Certified Funeral Celebrant
I firmly believe that every person who passes from this earth deserves to have their story told in a memorable way that honors and reflects their true nature.
In the past, funerals have been led by clergy in houses of worship as the standard practice for honoring our dead. But the Celebration of Life service is increasingly becoming a recognized alternative. Two months after officiating her mother’s funeral, Leslie registered for, and attended the Funeral Celebrant certification course offered by Life Celebrants International, based in Canada. She received her certificate of completion in April 2022.
Celebrants offer a secular perspective with a focus on personalization, enriching the service with stories and portrayals that honor the deceased. Their funerals typically follow the usual sequence (music, eulogy, testimonials from attendees), but options such as selecting a particular venue or special added touches are welcome. If a family voices a request—from slightly unusual to downright different—the celebrant will likely say yes. The nature of their training is to meet the client’s desires if it is logistically possible.
Structure When It Is Most Needed
Death of a loved one is difficult, even when expected or mixed with relief signaling the end of undue suffering. Because grief impedes the ability to organize or address multiple details when time is limited, a celebrant can relieve stress or pressure by helping the bereaved plan and design important aspects of the memorial observance.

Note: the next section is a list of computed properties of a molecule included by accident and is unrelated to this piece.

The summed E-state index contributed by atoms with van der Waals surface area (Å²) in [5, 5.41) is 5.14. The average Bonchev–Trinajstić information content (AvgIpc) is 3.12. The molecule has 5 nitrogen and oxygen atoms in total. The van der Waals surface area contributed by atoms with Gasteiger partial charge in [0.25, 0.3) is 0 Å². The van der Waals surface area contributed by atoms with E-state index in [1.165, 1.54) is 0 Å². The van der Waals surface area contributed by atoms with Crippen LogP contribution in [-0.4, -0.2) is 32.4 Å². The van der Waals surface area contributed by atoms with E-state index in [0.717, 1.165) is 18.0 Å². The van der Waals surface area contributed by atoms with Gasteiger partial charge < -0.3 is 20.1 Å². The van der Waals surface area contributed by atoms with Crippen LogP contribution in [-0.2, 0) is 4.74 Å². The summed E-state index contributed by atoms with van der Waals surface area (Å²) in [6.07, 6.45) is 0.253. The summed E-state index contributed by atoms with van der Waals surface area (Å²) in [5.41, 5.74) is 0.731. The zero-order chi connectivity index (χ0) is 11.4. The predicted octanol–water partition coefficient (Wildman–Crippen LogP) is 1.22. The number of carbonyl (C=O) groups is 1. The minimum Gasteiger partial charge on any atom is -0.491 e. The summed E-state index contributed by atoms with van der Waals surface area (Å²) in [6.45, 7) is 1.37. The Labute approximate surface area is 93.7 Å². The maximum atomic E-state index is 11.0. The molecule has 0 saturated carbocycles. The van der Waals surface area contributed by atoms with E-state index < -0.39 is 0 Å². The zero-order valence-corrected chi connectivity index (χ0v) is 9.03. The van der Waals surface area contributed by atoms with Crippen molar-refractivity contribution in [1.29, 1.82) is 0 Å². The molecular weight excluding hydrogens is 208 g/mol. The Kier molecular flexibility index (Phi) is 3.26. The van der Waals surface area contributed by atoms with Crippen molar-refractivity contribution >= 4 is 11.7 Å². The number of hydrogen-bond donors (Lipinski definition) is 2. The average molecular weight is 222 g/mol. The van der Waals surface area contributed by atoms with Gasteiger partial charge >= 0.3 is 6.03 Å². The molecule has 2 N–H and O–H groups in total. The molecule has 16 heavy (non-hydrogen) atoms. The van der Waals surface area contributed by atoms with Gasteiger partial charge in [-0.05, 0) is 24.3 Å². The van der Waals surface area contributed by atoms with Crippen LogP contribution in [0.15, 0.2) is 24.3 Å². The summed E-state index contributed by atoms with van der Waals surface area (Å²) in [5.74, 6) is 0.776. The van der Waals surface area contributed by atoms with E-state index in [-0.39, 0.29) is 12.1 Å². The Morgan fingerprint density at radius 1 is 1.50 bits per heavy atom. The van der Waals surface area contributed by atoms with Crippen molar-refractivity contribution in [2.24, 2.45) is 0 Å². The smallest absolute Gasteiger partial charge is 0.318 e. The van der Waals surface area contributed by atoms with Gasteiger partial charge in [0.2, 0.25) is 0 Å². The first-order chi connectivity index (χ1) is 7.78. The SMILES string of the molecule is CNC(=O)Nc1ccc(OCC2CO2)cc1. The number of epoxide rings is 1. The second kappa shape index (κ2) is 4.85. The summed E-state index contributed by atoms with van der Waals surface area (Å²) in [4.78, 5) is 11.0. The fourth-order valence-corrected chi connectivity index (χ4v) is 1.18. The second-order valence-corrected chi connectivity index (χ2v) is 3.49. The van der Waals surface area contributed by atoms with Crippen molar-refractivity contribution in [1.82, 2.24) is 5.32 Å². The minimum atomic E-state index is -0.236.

A skilled celebrant brings comfort, guidance and affirmation in a time of need by assisting and orchestrating a meaningful, memorable tribute to the deceased.
What Leslie Brings: Support, Storytelling, Special Touches
- Three decades of inspirational public speaking, storytelling, writing, facilitating, listening and coaching
- Experience in customizing content for speeches, which translates to personalization of memorials and tributes
- Communication skills that adapt to client preferences for information gathering (phone, email, Facetime, Zoom, Facebook messaging, perhaps even in person)
- A willingness to connect with more than one family member for additional information to enrich stories and anecdotes
- A desire to collect light-hearted examples that add variety and emotional relief
- A working partnership in which clients get to review the complete Tribute (eulogy) for fact checking and final approval
- A commitment to creating an accurate, authentic “word portrait” of the beloved with copies of the Tribute available at the service
A Personal Note: Leslie’s Commitment as a Celebrant
I will ask you to review your loved one’s Tribute before the service to correct and/or approve it, ensuring that it appropriately represents your loved one.
I will provide you with a gift copy of my book All Is Not Lost: the healing journey through crisis, grief and loss as a token of my gratitude for the privilege of working with you.
If you wish to hold a graveside service, we can end with an additional story, remembrance, metaphor, poem or other observance as a final goodbye. While my memorials tend to be secular in nature, if you want a religious passage, poem or prayer, we can do that. This is all about you and how you want your loved one and this day remembered.